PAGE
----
Well, well, well…. Another day, another wonderful piece recorded. This afternoon we wrapped this week’s sessions with a final performance of the Gál Concertino for Violin and Strings. I’ll see the band in 2 weeks when we record the third item on the disc, the Triptych for Orchestra. In the meantime, I’ve got 3 programmes to conduct in the next seven days, so no respite in the sort term….
My friends will know (back me up here!) that I only like drama in my performances, not around them, maybe especially because I’ve had enough working dramas to last a thousand years. Of course, life doesn’t always oblige. Before the first session today a violinist’s instrument briefly went missing- what a nightmare. Thank goodness it turned up quickly. Then, at our break this afternoon the fire alarm went off. As I was leaving the building with my scores I ran into Annette, our soloist, heading out of the building. “Where’s your violin?” I asked.
“It’s probably just an alarm, should I get it?” She replied.
“Yes, absolutely, you should get it.”
I guess once you’ve lost almost your entire library of books and chamber music, most of your furniture, every letter written to you before the age of 30 and hundreds of LPs and a mishmash of vintage guitar amps, recording gear, cycling equipment and what not to a fire, one becomes slightly less casual about it. Not all alarms are for practice.
And let’s face it- they ain’t making any more 250 year-old Italian violins anymore.
Fortunately it was an alarm, and happily, we waited it out instruments in hand.
Once the disc comes out, I think listeners will be struck by the wonderful resolution of an apparent dichotomy- on the one hand, Gál is a composer with an incredibly distinctive voice. On the other hand, it’s quite surprising how different his works are (notably the three on this disc). The Concerto, scored for strings and a small wind section, feels like a pure chamber orchestra piece with pristinely transparent textures and lots of solo work (much of it very inspired!) for the wind players. The Concertino is only for strings, but feels in many places (not all) quite a bit more orchestral. It’s a fascinating piece- the opening is one of the most challenging things I’ve ever worked on. It sounds simple (startling so), but is anything but, and develops organically into a passage of almost transcendent passion. If you love Metemorphosen, you’ll love this movement (there is one passage that sounds almost like a quote from Metemorphosen but was written many before Strauss’s masterpiece- did Strauss know this work? He certainly knew and admired Gál…)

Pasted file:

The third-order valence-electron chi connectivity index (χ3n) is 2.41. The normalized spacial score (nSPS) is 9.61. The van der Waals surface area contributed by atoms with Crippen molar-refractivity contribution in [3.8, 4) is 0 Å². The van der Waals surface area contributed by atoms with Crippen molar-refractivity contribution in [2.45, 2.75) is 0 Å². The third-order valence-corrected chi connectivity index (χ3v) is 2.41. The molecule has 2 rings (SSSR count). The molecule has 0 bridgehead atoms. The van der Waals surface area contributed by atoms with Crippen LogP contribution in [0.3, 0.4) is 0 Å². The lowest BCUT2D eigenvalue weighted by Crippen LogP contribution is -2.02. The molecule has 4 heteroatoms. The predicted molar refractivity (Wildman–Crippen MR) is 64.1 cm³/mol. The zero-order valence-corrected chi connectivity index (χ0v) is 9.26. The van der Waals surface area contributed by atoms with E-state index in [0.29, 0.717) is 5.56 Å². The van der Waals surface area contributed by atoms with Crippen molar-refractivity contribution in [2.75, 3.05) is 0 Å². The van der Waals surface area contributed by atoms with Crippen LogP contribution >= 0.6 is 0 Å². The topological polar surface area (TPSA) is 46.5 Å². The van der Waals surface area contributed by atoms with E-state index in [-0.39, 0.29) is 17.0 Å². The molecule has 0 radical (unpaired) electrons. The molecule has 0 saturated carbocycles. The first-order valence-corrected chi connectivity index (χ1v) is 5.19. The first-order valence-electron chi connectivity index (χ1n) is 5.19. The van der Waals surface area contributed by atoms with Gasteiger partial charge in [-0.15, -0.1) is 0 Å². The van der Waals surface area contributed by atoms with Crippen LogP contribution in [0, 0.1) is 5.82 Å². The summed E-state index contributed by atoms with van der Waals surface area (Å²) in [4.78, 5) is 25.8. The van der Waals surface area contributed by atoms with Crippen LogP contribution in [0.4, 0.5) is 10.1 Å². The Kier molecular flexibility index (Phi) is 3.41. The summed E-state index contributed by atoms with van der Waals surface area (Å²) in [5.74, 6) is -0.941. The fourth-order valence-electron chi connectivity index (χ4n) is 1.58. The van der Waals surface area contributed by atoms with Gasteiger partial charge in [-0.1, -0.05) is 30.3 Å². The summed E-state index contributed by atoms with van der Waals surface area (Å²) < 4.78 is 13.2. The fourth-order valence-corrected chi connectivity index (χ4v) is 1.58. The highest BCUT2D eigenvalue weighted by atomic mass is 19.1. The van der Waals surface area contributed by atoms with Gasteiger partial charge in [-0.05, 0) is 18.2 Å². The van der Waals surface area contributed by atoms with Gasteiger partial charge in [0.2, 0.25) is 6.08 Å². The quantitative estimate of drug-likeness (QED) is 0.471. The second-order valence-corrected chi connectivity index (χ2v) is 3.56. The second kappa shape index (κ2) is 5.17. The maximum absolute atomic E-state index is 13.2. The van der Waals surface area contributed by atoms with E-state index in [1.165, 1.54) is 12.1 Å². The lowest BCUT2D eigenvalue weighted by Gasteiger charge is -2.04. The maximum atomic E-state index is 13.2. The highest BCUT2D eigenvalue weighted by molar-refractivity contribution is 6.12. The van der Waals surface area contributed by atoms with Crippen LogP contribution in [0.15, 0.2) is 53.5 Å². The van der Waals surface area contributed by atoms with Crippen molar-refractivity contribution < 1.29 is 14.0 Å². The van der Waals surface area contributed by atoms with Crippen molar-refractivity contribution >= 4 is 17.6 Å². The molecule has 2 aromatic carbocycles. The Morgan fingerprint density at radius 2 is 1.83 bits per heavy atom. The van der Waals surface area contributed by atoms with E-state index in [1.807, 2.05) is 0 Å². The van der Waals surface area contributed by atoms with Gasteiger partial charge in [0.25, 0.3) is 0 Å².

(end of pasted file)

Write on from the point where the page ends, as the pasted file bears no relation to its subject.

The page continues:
After this deeply spiritual movement in E-flat major, which feels bigger than it’s modest duration, there follows a jovial Finale based on an ancient Rigadoun theme in G major. The change in mood could hardly be more stunning, and is effected through an epic and rhapsodic cadenza (the cadenza in the Shostakovich 1st Cello Concerto serves a similar transformative purpose in a very different language). Somehow, Gál manages to make this deliciously frivolous theme serve as a worthy counterbalance to the reverie of the first movement, and even integrates some of the themes of the first movement into it in a most ingenious and exciting way. Somehow, he makes these different soundworlds, different keys and diffent moods come together in an effective way.
It’s quite a challenge to record this music from scratch, since it is music that speaks in a sophisticated way and benefits enormously from time, familiarity and experience. It is also not easy.
The time pressures in a recording project are pretty awe inspiring- when you think of what this all costs and how hard it is to organize, there is a huge pressure to get it right as fast as possible. The danger of that pressure (aside from risking simply not being ready) is to force the performance into a straightjacket too early in the process. Of course, the dream is to get everything right on the first take (I’m very proud of one recording I did that was done in one take and one patch, but that is like hitting a hole in one- as much luck and karma as anything else. It’s got to be the right piece with the right players on the right day). In one’s desire to get a perfect take right away, and in everyone’s desire to finish up and go home to their families, it is easy to forget that the greatest resource in an orchestra recording is the musicality, virtuosity, creativity and flexibility of the orchestral musicians.
After one session each on the first movement and the finale, we had this afternoon’s final session to fix a last few little technical details, but most importantly to try to take the performance to another level by briefly revisiting a few things we’d worked on before. With such a sensitive, virtuosic and flexible orchestra just letting the stew simmer for another wee bit can work miracles. I hope it did in this case, and I hope the time was rewarding for them- it’s easy for a well-intentioned conductor or producer to not know when one has reached the point of diminishing returns. The last 30 minutes of the session I think might have given us some of our best material. It’s in the lap of the gods, or at least on the laptop of an editing god, now. In the end, we finished 45 minutes early.